A domain name is the identity of your business and, therefore, you have to be very careful when choosing one. It should be meaningful and serve your purpose well. Of course, having a memorable domain name can be useful and having one that falls off the tongue is great for marketing purposes

For example, for a business website, a domain name which contains the company name is an ideal choice. It could also refer to the website’s content or at least allude to it. For more creative applications, you might consider a quirkier domain name that will intrigue potential visitors.

Read more http://how2oo.com/how-to-get-a-domain-name-free/

Finding a Reliable and Affordable Domain Name Registrar
First, the most important function of a registrar is that they allow you to easily and effectively administer and manage your domain name. Functionality or features to look for in a domain name registrar include:

  • An established reputation (given the ease of becoming a registrar, there are many fly-by-night outfits out there that will take your money and run so BE CAREFUL! )
  • No hidden fees (such as a fee for transferring a domain out to another registrar)
  • Comprehensive administration (for nameserver, mail, who-is records, etc.)
  • Reasonably priced registration fees
  • Accredited by a governing body (such as ICANN: The Internet Corporation for Assigned Names and Numbers, a non-profit organization)
  • Easy transfer of domain name in and out of registrar
  • Domain name forwarding (something we suggest to all our shop owners on GypsySpoonful
  • Manual and auto renewal – Careful with this one. Many registrars will try everything they can to auto-renew by default, which may result in you renewing a bunch of domain names every year that you don’t want to renew.
  • Private whois registration – Conceals your whois data, i.e. your name, address, phone, etc. from prying eyes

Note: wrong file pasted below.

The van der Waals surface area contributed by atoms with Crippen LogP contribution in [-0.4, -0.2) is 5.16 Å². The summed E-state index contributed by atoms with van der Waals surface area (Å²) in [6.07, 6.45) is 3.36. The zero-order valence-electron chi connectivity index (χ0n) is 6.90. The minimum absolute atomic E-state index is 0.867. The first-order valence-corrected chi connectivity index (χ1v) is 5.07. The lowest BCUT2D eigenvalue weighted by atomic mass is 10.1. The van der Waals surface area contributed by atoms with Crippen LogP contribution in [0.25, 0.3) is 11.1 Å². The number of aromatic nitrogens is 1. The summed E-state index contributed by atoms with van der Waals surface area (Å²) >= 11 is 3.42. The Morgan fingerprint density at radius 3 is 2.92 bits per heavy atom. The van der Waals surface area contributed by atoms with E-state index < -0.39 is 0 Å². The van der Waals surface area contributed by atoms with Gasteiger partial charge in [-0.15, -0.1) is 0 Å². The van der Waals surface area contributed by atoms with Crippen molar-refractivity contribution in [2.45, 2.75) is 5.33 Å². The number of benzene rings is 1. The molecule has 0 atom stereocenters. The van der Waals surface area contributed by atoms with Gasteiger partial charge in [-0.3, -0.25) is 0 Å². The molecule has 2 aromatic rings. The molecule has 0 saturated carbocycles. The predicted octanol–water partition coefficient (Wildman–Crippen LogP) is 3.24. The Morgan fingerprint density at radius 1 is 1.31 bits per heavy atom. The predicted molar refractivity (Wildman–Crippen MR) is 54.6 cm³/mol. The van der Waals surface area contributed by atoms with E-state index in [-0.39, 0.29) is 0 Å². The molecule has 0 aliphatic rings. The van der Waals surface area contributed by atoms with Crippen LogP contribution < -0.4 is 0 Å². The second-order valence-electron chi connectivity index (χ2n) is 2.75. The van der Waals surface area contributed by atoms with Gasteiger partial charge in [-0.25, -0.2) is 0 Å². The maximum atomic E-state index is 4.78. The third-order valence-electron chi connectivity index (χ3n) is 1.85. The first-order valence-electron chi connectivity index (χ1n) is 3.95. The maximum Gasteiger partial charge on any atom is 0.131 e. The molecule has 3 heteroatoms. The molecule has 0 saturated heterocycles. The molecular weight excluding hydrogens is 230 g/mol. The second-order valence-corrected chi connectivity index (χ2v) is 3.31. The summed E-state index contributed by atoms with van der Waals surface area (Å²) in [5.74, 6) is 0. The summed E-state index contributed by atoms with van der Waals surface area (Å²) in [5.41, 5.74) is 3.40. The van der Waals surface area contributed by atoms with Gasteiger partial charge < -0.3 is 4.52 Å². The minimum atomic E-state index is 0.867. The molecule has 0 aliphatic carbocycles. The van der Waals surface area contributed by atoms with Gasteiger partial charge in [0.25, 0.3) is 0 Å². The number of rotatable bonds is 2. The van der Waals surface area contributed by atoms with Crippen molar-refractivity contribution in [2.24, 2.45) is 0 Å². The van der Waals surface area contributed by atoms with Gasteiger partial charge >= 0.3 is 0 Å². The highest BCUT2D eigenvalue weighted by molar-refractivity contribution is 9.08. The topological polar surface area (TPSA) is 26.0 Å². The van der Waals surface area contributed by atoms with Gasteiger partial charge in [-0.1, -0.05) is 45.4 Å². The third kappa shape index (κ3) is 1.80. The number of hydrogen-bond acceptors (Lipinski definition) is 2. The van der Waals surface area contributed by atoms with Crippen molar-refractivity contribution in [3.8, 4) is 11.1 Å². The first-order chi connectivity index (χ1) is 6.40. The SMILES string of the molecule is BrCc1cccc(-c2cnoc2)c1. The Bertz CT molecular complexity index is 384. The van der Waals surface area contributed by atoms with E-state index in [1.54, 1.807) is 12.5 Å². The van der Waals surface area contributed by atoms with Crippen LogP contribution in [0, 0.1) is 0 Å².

Find out MORE About WhoIs

  • Do you need email accounts? Some registrars will host your domain’s email for you. This is practical if you need email up and running but are not yet ready to host.
  • Customer support – It’s crucial that your domain registrar have good customer support, whether via phone, email, or live chat.
  • Note: We leave hosting out of this discussion because we don’t recommend you host with your registrar. Why? Because they are two very different specialty areas and it is hard to be great at both… it’s like eating at a restaurant that sells both Chinese and Thai food and expecting both to be authentic!

How We Chose Our Rankings
This blog post’s rankings were based on price. So you may be confused when you see that there are some companies with more cons than others that are ranked higher up. Just keep in mind that the rankings are purely based on the renewal price.

Inexpensive, Reliable Domain Name Registrars (Table)
These rankings are based on price, but we also recommended the top 2 above because they are quality registrars where you will be able to reliably host your domain names. You may well find a less expensive option, but odds are they are not an approved registrar and you may have difficulty managing your names.

#1 Idotz Review

Idotz has the cheapest introductory AND renewal pricing. It’s been established for a super long time, making it our #1 pick!

Namecheap Review
#2 Namecheap
Namecheap has the cheapest renewal rate and an established business history, making it our #2 pick. If you’re looking for easy and affordable domain management without unnecessary frills, Namecheap is a good company to go with. It’s easy to transfer your domains in and out as well.

1&1 Review
#3 1&1 While 1&1 has a great introductory rate of $0.99 for the first year, the renewal rate of $14.99/year will make this more expensive than iDotz or Namecheap if held for more than 2 years. *Also, please note, if you’re paying with paypal, you aren’t allowed to pay with your paypal balance for some reason. Only a credit card or bank account transfer is allowed. (that seems a bit sketchy to me, so be careful)